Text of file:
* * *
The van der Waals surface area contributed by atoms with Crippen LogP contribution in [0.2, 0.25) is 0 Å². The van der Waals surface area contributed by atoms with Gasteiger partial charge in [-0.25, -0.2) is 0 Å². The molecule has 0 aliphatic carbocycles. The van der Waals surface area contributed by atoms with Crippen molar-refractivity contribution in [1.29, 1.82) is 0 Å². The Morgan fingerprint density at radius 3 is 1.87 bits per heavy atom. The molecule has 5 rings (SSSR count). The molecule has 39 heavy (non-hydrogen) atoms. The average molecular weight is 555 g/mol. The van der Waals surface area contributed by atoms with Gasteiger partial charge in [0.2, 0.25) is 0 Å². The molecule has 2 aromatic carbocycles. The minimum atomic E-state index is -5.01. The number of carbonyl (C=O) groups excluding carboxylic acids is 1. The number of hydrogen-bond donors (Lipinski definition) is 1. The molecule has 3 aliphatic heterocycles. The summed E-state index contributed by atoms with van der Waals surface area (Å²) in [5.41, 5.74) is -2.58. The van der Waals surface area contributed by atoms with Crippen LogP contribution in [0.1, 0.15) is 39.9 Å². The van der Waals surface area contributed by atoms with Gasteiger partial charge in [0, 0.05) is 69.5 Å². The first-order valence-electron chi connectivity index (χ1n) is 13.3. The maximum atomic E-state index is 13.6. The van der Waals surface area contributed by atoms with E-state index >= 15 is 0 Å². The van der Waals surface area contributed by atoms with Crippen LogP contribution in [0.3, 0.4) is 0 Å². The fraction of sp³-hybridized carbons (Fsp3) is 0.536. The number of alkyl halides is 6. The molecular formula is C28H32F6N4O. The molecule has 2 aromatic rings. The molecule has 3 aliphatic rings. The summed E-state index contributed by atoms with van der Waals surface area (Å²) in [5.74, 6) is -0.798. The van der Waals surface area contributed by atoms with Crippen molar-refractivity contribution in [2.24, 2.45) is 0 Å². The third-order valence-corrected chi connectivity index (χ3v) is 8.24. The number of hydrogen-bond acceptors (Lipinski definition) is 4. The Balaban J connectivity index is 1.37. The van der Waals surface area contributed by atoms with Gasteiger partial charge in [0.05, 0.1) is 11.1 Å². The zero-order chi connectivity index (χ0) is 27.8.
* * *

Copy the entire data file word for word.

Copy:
The van der Waals surface area contributed by atoms with Crippen LogP contribution in [0.2, 0.25) is 0 Å². The van der Waals surface area contributed by atoms with Gasteiger partial charge in [-0.25, -0.2) is 0 Å². The molecule has 0 aliphatic carbocycles. The van der Waals surface area contributed by atoms with Crippen molar-refractivity contribution in [1.29, 1.82) is 0 Å². The Morgan fingerprint density at radius 3 is 1.87 bits per heavy atom. The molecule has 5 rings (SSSR count). The molecule has 39 heavy (non-hydrogen) atoms. The average molecular weight is 555 g/mol. The van der Waals surface area contributed by atoms with Gasteiger partial charge in [0.2, 0.25) is 0 Å². The molecule has 2 aromatic carbocycles. The minimum atomic E-state index is -5.01. The number of carbonyl (C=O) groups excluding carboxylic acids is 1. The number of hydrogen-bond donors (Lipinski definition) is 1. The molecule has 3 aliphatic heterocycles. The summed E-state index contributed by atoms with van der Waals surface area (Å²) in [5.41, 5.74) is -2.58. The van der Waals surface area contributed by atoms with Crippen LogP contribution in [0.1, 0.15) is 39.9 Å². The van der Waals surface area contributed by atoms with Gasteiger partial charge in [0, 0.05) is 69.5 Å². The first-order valence-electron chi connectivity index (χ1n) is 13.3. The maximum atomic E-state index is 13.6. The van der Waals surface area contributed by atoms with E-state index >= 15 is 0 Å². The van der Waals surface area contributed by atoms with Crippen LogP contribution in [0.3, 0.4) is 0 Å². The fraction of sp³-hybridized carbons (Fsp3) is 0.536. The number of alkyl halides is 6. The molecular formula is C28H32F6N4O. The molecule has 2 aromatic rings. The molecule has 3 aliphatic rings. The summed E-state index contributed by atoms with van der Waals surface area (Å²) in [5.74, 6) is -0.798. The van der Waals surface area contributed by atoms with Crippen molar-refractivity contribution in [2.24, 2.45) is 0 Å². The third-order valence-corrected chi connectivity index (χ3v) is 8.24. The number of hydrogen-bond acceptors (Lipinski definition) is 4. The Balaban J connectivity index is 1.37. The van der Waals surface area contributed by atoms with Gasteiger partial charge in [0.05, 0.1) is 11.1 Å². The zero-order chi connectivity index (χ0) is 27.8.